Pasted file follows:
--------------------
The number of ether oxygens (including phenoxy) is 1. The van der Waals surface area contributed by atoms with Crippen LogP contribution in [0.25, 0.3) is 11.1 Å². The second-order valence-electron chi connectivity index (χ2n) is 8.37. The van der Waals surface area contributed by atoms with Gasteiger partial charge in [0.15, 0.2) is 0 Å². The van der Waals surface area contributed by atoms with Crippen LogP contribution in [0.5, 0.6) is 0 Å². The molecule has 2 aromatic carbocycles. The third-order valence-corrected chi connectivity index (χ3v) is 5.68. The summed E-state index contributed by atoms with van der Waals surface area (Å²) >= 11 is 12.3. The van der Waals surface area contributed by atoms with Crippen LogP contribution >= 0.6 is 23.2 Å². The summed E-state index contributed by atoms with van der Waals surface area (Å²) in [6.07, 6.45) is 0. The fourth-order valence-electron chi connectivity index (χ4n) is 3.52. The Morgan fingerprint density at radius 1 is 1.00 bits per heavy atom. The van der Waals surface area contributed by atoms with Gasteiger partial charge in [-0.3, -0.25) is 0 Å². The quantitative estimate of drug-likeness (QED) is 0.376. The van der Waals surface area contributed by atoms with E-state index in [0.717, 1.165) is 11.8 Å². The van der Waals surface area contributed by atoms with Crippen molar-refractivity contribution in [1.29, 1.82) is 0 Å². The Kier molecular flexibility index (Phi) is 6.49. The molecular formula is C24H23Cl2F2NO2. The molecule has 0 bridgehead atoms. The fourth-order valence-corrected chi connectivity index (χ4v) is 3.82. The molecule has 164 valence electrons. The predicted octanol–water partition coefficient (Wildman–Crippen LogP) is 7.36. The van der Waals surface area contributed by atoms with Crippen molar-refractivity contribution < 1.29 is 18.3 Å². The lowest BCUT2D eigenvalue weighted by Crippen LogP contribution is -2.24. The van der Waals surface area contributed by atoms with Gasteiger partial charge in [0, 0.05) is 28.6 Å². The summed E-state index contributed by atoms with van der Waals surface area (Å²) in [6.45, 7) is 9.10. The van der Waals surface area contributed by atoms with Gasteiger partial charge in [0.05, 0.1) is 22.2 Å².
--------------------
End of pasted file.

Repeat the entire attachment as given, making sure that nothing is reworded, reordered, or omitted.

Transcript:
The number of ether oxygens (including phenoxy) is 1. The van der Waals surface area contributed by atoms with Crippen LogP contribution in [0.25, 0.3) is 11.1 Å². The second-order valence-electron chi connectivity index (χ2n) is 8.37. The van der Waals surface area contributed by atoms with Gasteiger partial charge in [0.15, 0.2) is 0 Å². The van der Waals surface area contributed by atoms with Crippen LogP contribution in [0.5, 0.6) is 0 Å². The molecule has 2 aromatic carbocycles. The third-order valence-corrected chi connectivity index (χ3v) is 5.68. The summed E-state index contributed by atoms with van der Waals surface area (Å²) >= 11 is 12.3. The van der Waals surface area contributed by atoms with Crippen LogP contribution >= 0.6 is 23.2 Å². The summed E-state index contributed by atoms with van der Waals surface area (Å²) in [6.07, 6.45) is 0. The fourth-order valence-electron chi connectivity index (χ4n) is 3.52. The Morgan fingerprint density at radius 1 is 1.00 bits per heavy atom. The van der Waals surface area contributed by atoms with Gasteiger partial charge in [-0.3, -0.25) is 0 Å². The quantitative estimate of drug-likeness (QED) is 0.376. The van der Waals surface area contributed by atoms with E-state index in [0.717, 1.165) is 11.8 Å². The van der Waals surface area contributed by atoms with Crippen molar-refractivity contribution in [1.29, 1.82) is 0 Å². The Kier molecular flexibility index (Phi) is 6.49. The molecular formula is C24H23Cl2F2NO2. The molecule has 0 bridgehead atoms. The fourth-order valence-corrected chi connectivity index (χ4v) is 3.82. The molecule has 164 valence electrons. The predicted octanol–water partition coefficient (Wildman–Crippen LogP) is 7.36. The van der Waals surface area contributed by atoms with Crippen molar-refractivity contribution < 1.29 is 18.3 Å². The lowest BCUT2D eigenvalue weighted by Crippen LogP contribution is -2.24. The van der Waals surface area contributed by atoms with Gasteiger partial charge in [0, 0.05) is 28.6 Å². The summed E-state index contributed by atoms with van der Waals surface area (Å²) in [6.45, 7) is 9.10. The van der Waals surface area contributed by atoms with Gasteiger partial charge in [0.05, 0.1) is 22.2 Å².